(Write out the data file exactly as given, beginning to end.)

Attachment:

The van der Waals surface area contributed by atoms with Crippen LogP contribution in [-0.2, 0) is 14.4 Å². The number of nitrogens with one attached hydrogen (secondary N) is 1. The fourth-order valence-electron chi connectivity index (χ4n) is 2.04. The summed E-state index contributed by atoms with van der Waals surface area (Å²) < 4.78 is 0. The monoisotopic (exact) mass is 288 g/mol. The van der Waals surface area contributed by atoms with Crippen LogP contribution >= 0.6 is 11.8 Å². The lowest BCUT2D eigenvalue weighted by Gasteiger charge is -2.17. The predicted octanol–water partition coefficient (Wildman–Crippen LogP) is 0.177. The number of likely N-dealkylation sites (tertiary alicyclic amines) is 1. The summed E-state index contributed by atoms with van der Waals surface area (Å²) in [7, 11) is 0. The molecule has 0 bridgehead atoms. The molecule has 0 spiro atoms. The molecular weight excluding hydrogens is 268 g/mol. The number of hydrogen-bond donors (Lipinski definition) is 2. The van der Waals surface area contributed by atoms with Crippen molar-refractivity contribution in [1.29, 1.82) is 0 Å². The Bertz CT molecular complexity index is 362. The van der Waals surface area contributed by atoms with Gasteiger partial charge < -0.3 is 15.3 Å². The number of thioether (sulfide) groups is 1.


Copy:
The van der Waals surface area contributed by atoms with Crippen LogP contribution in [-0.2, 0) is 14.4 Å². The number of nitrogens with one attached hydrogen (secondary N) is 1. The fourth-order valence-electron chi connectivity index (χ4n) is 2.04. The summed E-state index contributed by atoms with van der Waals surface area (Å²) < 4.78 is 0. The monoisotopic (exact) mass is 288 g/mol. The van der Waals surface area contributed by atoms with Crippen LogP contribution >= 0.6 is 11.8 Å². The lowest BCUT2D eigenvalue weighted by Gasteiger charge is -2.17. The predicted octanol–water partition coefficient (Wildman–Crippen LogP) is 0.177. The number of likely N-dealkylation sites (tertiary alicyclic amines) is 1. The summed E-state index contributed by atoms with van der Waals surface area (Å²) in [7, 11) is 0. The molecule has 0 bridgehead atoms. The molecule has 0 spiro atoms. The molecular weight excluding hydrogens is 268 g/mol. The number of hydrogen-bond donors (Lipinski definition) is 2. The van der Waals surface area contributed by atoms with Crippen molar-refractivity contribution in [1.29, 1.82) is 0 Å². The Bertz CT molecular complexity index is 362. The van der Waals surface area contributed by atoms with Gasteiger partial charge < -0.3 is 15.3 Å². The number of thioether (sulfide) groups is 1.